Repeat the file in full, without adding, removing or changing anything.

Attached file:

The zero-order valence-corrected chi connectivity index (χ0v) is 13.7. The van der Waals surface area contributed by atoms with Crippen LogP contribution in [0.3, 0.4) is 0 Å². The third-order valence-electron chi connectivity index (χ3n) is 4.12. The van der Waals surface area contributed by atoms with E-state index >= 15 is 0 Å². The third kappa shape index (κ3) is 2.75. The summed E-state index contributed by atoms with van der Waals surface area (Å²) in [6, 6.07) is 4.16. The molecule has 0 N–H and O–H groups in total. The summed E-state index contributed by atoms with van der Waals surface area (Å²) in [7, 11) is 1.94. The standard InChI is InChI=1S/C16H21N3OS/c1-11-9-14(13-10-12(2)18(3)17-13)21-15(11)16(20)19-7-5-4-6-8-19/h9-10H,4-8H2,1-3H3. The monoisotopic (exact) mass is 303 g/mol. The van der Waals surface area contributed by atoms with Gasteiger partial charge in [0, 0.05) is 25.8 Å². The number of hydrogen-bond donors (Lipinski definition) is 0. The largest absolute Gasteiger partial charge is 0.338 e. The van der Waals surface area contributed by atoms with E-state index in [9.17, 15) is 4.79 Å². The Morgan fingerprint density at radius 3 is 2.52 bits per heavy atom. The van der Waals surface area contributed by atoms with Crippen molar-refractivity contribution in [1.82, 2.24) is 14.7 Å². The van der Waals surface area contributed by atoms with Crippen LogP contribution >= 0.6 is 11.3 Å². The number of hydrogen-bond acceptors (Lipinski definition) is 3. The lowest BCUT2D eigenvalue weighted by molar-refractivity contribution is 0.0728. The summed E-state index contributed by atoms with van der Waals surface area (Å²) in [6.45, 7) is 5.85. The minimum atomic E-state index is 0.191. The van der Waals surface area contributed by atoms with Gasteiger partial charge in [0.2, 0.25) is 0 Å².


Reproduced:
The zero-order valence-corrected chi connectivity index (χ0v) is 13.7. The van der Waals surface area contributed by atoms with Crippen LogP contribution in [0.3, 0.4) is 0 Å². The third-order valence-electron chi connectivity index (χ3n) is 4.12. The van der Waals surface area contributed by atoms with E-state index >= 15 is 0 Å². The third kappa shape index (κ3) is 2.75. The summed E-state index contributed by atoms with van der Waals surface area (Å²) in [6, 6.07) is 4.16. The molecule has 0 N–H and O–H groups in total. The summed E-state index contributed by atoms with van der Waals surface area (Å²) in [7, 11) is 1.94. The standard InChI is InChI=1S/C16H21N3OS/c1-11-9-14(13-10-12(2)18(3)17-13)21-15(11)16(20)19-7-5-4-6-8-19/h9-10H,4-8H2,1-3H3. The monoisotopic (exact) mass is 303 g/mol. The van der Waals surface area contributed by atoms with Gasteiger partial charge in [0, 0.05) is 25.8 Å². The number of hydrogen-bond donors (Lipinski definition) is 0. The largest absolute Gasteiger partial charge is 0.338 e. The van der Waals surface area contributed by atoms with E-state index in [9.17, 15) is 4.79 Å². The Morgan fingerprint density at radius 3 is 2.52 bits per heavy atom. The van der Waals surface area contributed by atoms with Crippen molar-refractivity contribution in [1.82, 2.24) is 14.7 Å². The van der Waals surface area contributed by atoms with Crippen LogP contribution >= 0.6 is 11.3 Å². The number of hydrogen-bond acceptors (Lipinski definition) is 3. The lowest BCUT2D eigenvalue weighted by molar-refractivity contribution is 0.0728. The summed E-state index contributed by atoms with van der Waals surface area (Å²) in [6.45, 7) is 5.85. The minimum atomic E-state index is 0.191. The van der Waals surface area contributed by atoms with Gasteiger partial charge in [0.2, 0.25) is 0 Å².